Kvitka’s intensive professional life as a studio vocalist was highly successful, partly because of her intelligent choice of specialization. Kvitka did not aspire to large-scale solo activity but worked with many large corporations and was the only “official” voice of Ford Motors for 25 years, from 1982 until the final months of her life. In this business area, she made remarkable achievements: according to statistics, her voice was played in the world media space no less than 22 billion times, which is the absolute record in the jingles industry. The video version of her first jingle for Ford Motors “Have You Driven a Ford Lately?” became a true classic of the genre and showed Kvitka to the world the way she really was – a natural, slender woman with an incredible vocal timbre which had a special, ringing overtone found only in a coloratura soprano. Her relatives remember that in everyday life Kvitka loved “sporty living” and was fond of fast cars.

Her commercial career earned Kvitka the title of “Jingle Diva” – a tribute to her exceptional professional status and proof that America not only recognized but came to love her as its own. But the nation betrayed her with equal ease in the typically American story of a “stolen” Oscar. In 1977, Kvitka recorded a soundtrack to the film You Light Up My Life (directed by Joseph Brooks) in which she also played a small character part. The film’s title song by the same name won an Academy Award for Best Music, Original Song. However, singer Debby Boone, apparently unconcerned about professional ethics, presented the song at the Oscar awards ceremony and thus came to “own” it. Kvitka did not sue. Her husband Ed Rakowicz later explained that she did not want to destroy her internal harmony.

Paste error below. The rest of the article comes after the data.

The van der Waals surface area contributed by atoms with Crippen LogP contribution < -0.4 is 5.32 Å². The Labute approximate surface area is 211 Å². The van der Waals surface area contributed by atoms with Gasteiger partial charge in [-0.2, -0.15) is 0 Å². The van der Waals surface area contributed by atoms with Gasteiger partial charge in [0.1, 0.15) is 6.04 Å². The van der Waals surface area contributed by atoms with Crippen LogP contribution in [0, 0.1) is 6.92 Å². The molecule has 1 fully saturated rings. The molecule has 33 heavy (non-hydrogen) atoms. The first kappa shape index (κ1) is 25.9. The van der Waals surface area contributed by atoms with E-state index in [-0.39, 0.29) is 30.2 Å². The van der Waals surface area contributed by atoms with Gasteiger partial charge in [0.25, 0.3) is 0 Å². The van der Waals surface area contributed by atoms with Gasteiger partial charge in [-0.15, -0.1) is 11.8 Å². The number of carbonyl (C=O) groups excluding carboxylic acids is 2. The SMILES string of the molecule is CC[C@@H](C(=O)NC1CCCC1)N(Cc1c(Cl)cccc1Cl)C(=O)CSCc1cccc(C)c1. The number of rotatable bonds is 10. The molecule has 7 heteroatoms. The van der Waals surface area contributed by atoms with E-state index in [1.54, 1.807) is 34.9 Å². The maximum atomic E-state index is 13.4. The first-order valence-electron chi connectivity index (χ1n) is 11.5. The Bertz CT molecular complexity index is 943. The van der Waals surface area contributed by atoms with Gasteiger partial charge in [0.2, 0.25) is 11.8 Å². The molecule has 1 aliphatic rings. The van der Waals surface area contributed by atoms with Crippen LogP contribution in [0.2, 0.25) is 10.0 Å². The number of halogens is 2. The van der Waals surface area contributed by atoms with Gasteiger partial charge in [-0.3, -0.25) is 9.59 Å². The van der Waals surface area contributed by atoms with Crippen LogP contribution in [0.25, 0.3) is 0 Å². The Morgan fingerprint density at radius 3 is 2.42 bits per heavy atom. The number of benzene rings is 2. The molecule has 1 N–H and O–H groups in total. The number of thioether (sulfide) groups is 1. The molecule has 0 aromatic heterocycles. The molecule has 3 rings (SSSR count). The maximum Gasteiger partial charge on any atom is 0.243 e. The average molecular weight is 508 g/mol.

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The material foundation for the myth of Kvitka consists of the two solo albums she had time to record: Kvitka. Songs of Ukraine (1980) and Two colours (1989). Both were nominated for Grammy awards for Best Contemporary Folk Album. In her only video interview, recorded in a New York studio in 1992 by Oleksandr Hornostai, now the director of the National Symphony Orchestra of Ukraine, Kvitka explained in great detail her motivation to record the albums. In response to her endless stories about Ukraine and its unique singing culture, her colleagues often asked her to “show them something Ukrainian”, but there were no records worthy of being shown. Thus she came upon the idea for a solo studio project of the highest professional standards, which pertained, above all, to the quality of the arrangements and backing musicians. The overall sum spent on recording was US $200,000, a fortune in the 1980s. As a result, Ukrainian culture received truly invaluable artistic capital in the form of melodies and texts. With these albums, Kvitka created a kind of “orchard of song” representing the world of Ukrainian vocal art: ancient lullabies, folk masterpieces of the Cossack era (I Sing to the Hills), 19th-century lyrical romances (A Song to the Moon), modern hits (Cheremshyna) and songs that have become musical archetypes of Ukraine (Two Colours). Ringing over this orchard is a song by Volodymyr Ivasiuk, I Will Go to the Distant Hills. It is impossible to put into words all of the things that Kvitka expresses through this song – the life of the Ukrainian people, frayed and torn between the Carpathian Mountains and New York, lost between the past and modernity. And it speaks to us with an angelic voice, the voice of Kvitka Cisyk.